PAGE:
Two-Point and Multipoint Linkage
The highest 2-point LOD scores for long-term systolic and diastolic BP traits for each of the 22 autosomes are presented in Figure 1⇓. For systolic BP, 2-point LOD scores of 2.0 or higher were observed for markers on chromosomes 5 and 10 and for 2 markers on chromosome 17 (Table 2⇓). For diastolic BP, the only 2-point LOD score of 2.0 or higher was on chromosome 9; a LOD score of 1.6 was found on chromosome 17 (marker GATA25A04 [D17S1299]) and a LOD score of 1.9 for chromosome 18 (AFM321xc9 [D18S481]).
Figure 2⇓ depicts the highest multipoint LOD scores for each of the autosomes. For systolic BP, multipoint LOD scores of 2.0 or higher were found on chromosome 17 at 2 regions (67 cM, LOD 4.7; and 94 cM, LOD 2.2; Figure 3⇓), and an additional region of interest was identified on chromosome 5, with a multipoint LOD score of 1.9 at 23 cM. For diastolic BP, LOD scores of 2.1 were located on chromosome 17 at 74 cM (Figure 3⇓) and on chromosome 18 at 7 cM (Figure 4⇓). LOD scores for 2 locations that were suggestive in 2-point analyses (chromosome 10 for systolic BP and chromosome 9 for diastolic BP) diminished in the multipoint analyses (LOD scores of 0.72 and 1.2, respectively); examination of the 2-point data revealed that in each case, flanking markers showed little or no evidence of linkage (LOD scores ranged from 0.0 to 0.23), thereby reducing the magnitude of the LOD scores at these locations in the multipoint analysis.
Using a 10-cM density genome-wide scan in participants from the Framingham Heart Study, we found significant evidence of linkage of longitudinal systolic BP to chromosome 17q12–21, with a LOD score of 4.7, with odds of 50 000:1 in favor of linkage (corresponding P value of 0.0000016). To our knowledge, this is the first population-based study to report linkage of BP that attained significance at a genome-wide level.24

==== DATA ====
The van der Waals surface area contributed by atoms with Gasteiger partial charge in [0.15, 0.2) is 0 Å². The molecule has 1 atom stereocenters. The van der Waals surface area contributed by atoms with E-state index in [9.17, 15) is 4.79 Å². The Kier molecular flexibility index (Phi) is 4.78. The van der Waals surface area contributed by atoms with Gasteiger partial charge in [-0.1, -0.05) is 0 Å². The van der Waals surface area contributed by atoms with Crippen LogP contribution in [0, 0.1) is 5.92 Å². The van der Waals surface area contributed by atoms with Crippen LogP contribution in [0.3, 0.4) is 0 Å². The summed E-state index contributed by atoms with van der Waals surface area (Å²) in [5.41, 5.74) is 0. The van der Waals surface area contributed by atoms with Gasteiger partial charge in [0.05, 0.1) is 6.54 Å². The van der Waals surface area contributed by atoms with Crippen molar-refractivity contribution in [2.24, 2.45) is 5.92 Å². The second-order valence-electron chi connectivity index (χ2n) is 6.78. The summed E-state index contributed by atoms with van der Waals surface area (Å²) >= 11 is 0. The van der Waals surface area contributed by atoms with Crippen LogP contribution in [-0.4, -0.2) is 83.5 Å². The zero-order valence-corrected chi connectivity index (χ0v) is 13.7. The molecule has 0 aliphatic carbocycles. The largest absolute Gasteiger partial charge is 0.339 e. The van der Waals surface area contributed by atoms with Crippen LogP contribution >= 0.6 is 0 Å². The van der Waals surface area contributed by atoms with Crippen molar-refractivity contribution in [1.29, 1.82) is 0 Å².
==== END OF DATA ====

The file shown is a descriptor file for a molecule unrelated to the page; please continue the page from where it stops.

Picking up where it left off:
These results provide overwhelming evidence for a BP quantitative trait locus (QTL) in this interval. First, the LOD score substantially exceeds the minimum threshold for significant linkage in such a genome-wide study.24 Second, this interval has been implicated in hypertension.25 26 Third, there are plausible candidate genes in the interval. Fourth, the highest LOD score for diastolic BP lies in the same interval, providing corroborating evidence. Finally, this interval is homologous with BP QTLs in the rat and mouse.
A major challenge confronting the field of hypertension genetics is the need for better BP phenotypes.27 The Framingham Heart Study is unique among prospective epidemiological studies by virtue of its longevity and multigenerational structure. The serial measurement of BP in study participants facilitated the characterization of longitudinal BP phenotypes that are unavailable in newly recruited family studies. Specifically, BPs obtained in the same age interval were available for 2 generations of participants. Moreover, because the overwhelming majority of BP measurements were obtained in untreated subjects, we were able to study BP as a quantitative trait, in contrast to many current studies, which are limited to classification of qualitative phenotypes. Finally, this is 1 of a small number of large studies performing a comprehensive genome-wide analysis of linkage, rather than simply testing candidate genes or chromosome intervals, thereby permitting an unbiased search for BP QTLs. As a result, this comprehensive linkage study offers a unique and powerful approach to the detection of BP QTLs in the general population.